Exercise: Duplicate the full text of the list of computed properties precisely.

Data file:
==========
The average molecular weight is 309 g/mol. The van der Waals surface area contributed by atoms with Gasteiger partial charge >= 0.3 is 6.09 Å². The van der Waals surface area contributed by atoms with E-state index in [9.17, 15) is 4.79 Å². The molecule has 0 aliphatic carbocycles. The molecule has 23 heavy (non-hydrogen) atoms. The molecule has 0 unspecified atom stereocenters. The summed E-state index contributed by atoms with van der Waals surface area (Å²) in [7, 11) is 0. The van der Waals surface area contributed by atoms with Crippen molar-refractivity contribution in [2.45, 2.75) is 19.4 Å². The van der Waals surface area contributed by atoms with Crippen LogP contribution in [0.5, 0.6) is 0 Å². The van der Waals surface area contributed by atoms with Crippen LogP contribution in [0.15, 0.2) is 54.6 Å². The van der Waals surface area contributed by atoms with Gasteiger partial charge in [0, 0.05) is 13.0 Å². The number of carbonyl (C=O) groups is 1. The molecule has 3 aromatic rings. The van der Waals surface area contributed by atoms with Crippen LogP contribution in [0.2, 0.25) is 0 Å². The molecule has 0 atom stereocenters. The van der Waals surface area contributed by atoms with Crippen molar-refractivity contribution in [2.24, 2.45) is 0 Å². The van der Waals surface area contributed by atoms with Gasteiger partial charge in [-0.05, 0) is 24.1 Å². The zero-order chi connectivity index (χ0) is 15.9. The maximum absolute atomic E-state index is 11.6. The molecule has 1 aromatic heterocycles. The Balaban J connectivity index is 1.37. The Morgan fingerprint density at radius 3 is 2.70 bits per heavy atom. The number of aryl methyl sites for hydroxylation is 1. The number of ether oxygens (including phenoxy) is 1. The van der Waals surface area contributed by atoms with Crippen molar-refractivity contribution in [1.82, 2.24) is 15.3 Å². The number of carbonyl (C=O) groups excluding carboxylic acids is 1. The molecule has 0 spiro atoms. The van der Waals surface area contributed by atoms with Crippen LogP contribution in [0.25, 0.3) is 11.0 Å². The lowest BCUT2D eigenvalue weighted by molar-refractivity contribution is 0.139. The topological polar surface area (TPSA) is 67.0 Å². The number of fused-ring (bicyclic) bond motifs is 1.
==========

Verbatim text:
The average molecular weight is 309 g/mol. The van der Waals surface area contributed by atoms with Gasteiger partial charge >= 0.3 is 6.09 Å². The van der Waals surface area contributed by atoms with E-state index in [9.17, 15) is 4.79 Å². The molecule has 0 aliphatic carbocycles. The molecule has 23 heavy (non-hydrogen) atoms. The molecule has 0 unspecified atom stereocenters. The summed E-state index contributed by atoms with van der Waals surface area (Å²) in [7, 11) is 0. The van der Waals surface area contributed by atoms with Crippen molar-refractivity contribution in [2.45, 2.75) is 19.4 Å². The van der Waals surface area contributed by atoms with Crippen LogP contribution in [0.5, 0.6) is 0 Å². The van der Waals surface area contributed by atoms with Crippen LogP contribution in [0.15, 0.2) is 54.6 Å². The van der Waals surface area contributed by atoms with Gasteiger partial charge in [0, 0.05) is 13.0 Å². The number of carbonyl (C=O) groups is 1. The molecule has 3 aromatic rings. The van der Waals surface area contributed by atoms with Crippen LogP contribution in [0.2, 0.25) is 0 Å². The molecule has 0 atom stereocenters. The van der Waals surface area contributed by atoms with Crippen molar-refractivity contribution in [2.24, 2.45) is 0 Å². The van der Waals surface area contributed by atoms with Gasteiger partial charge in [-0.05, 0) is 24.1 Å². The zero-order chi connectivity index (χ0) is 15.9. The maximum absolute atomic E-state index is 11.6. The molecule has 1 aromatic heterocycles. The Balaban J connectivity index is 1.37. The Morgan fingerprint density at radius 3 is 2.70 bits per heavy atom. The number of aryl methyl sites for hydroxylation is 1. The number of ether oxygens (including phenoxy) is 1. The van der Waals surface area contributed by atoms with Crippen molar-refractivity contribution in [1.82, 2.24) is 15.3 Å². The number of carbonyl (C=O) groups excluding carboxylic acids is 1. The molecule has 0 spiro atoms. The van der Waals surface area contributed by atoms with Crippen LogP contribution in [0.25, 0.3) is 11.0 Å². The lowest BCUT2D eigenvalue weighted by molar-refractivity contribution is 0.139. The topological polar surface area (TPSA) is 67.0 Å². The number of fused-ring (bicyclic) bond motifs is 1.